Regeneration, the replacement of damaged or lost body parts, is a shared trait among some animal species – as any youngster who has cut an earthworm in half can attest to. But the repair of damaged tissue and organs in higher animals is also one of the primary goals of current stem cell research.

The common aquarium pet, zebrafish, is an excellent genetic model system, capable of regenerating its spinal cord, retina, heart and fins. A group of researchers writing in Genes & Development focused on fin regeneration, as it entails the coordination of a large number of different cells types to recreate the functional organ.

Their study reveals that microRNA depletion is a necessary step in tissue regeneration – a discovery with interesting implications for their use in regenerative medicine.

Dr. Kenneth Poss of Duke University Medical Center said he is excited at the prospect that “there may indeed be microRNAs that when manipulated appropriately could impact and even increase the ability of a damaged human organ to regenerate healthy tissue.”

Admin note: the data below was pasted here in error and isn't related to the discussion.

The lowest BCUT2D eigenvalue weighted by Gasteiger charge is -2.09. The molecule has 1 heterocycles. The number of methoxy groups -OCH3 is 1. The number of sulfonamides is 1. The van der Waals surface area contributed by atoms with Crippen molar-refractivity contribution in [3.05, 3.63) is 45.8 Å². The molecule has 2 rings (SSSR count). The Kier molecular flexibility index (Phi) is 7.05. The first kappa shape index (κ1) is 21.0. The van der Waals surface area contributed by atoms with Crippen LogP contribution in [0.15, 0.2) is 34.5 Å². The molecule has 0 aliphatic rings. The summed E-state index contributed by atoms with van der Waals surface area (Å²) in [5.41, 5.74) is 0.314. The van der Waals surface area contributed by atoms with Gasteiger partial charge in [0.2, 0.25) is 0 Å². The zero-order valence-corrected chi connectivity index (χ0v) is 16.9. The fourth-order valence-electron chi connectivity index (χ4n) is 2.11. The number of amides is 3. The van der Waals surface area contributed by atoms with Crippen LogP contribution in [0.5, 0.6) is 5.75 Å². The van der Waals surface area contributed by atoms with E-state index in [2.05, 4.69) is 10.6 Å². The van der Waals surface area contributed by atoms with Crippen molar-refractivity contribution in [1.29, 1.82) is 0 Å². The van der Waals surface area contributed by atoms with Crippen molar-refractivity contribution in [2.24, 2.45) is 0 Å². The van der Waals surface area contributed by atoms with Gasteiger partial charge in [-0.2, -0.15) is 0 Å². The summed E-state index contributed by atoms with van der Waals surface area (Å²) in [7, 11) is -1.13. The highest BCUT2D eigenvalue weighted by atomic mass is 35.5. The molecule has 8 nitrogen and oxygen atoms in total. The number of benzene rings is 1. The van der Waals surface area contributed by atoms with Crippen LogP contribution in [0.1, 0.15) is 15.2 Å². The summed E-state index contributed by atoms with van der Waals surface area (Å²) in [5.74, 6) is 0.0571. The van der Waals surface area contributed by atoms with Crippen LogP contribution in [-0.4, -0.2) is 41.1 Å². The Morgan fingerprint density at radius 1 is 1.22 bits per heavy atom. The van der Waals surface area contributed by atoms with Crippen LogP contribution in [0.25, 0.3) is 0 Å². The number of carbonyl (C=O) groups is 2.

The scientists noted that many microRNAs were differentially regulated during fin regeneration, but that the expression of one microRNA in particular – miR-133 – showed an antagonistic relationship with fin regeneration: When miR-133 levels are high, fin regeneration is inhibited; When miR-133 levels are low, fin regeneration is promoted.

miR-133 is regulated by the FGF signaling pathway, so by tweaking FGF activity, Dr. Poss and colleagues were able to manipulate miR-133 levels. The researchers found that experimentally increasing miR-133 levels slowed regeneration, while decreasing miR-133 levels enhanced regeneration.

“The finding that microRNA levels are being controlled during appendage regeneration to assist changes in gene expression makes sense, given how important these RNAs are in developmental biology. We were surprised, though, to see that modulating the amount of a single microRNA family could influence regenerative success in zebrafish,” explains Dr. Poss

Article: Viravuth P. Yin, J. Michael Thomson, Ryan Thummel, David R. Hyde, Scott M. Hammond, and Kenneth D. Poss, Fgf-dependent depletion of microRNA-133 promotes appendage regeneration in zebrafish, Genes & Development, March 15 2008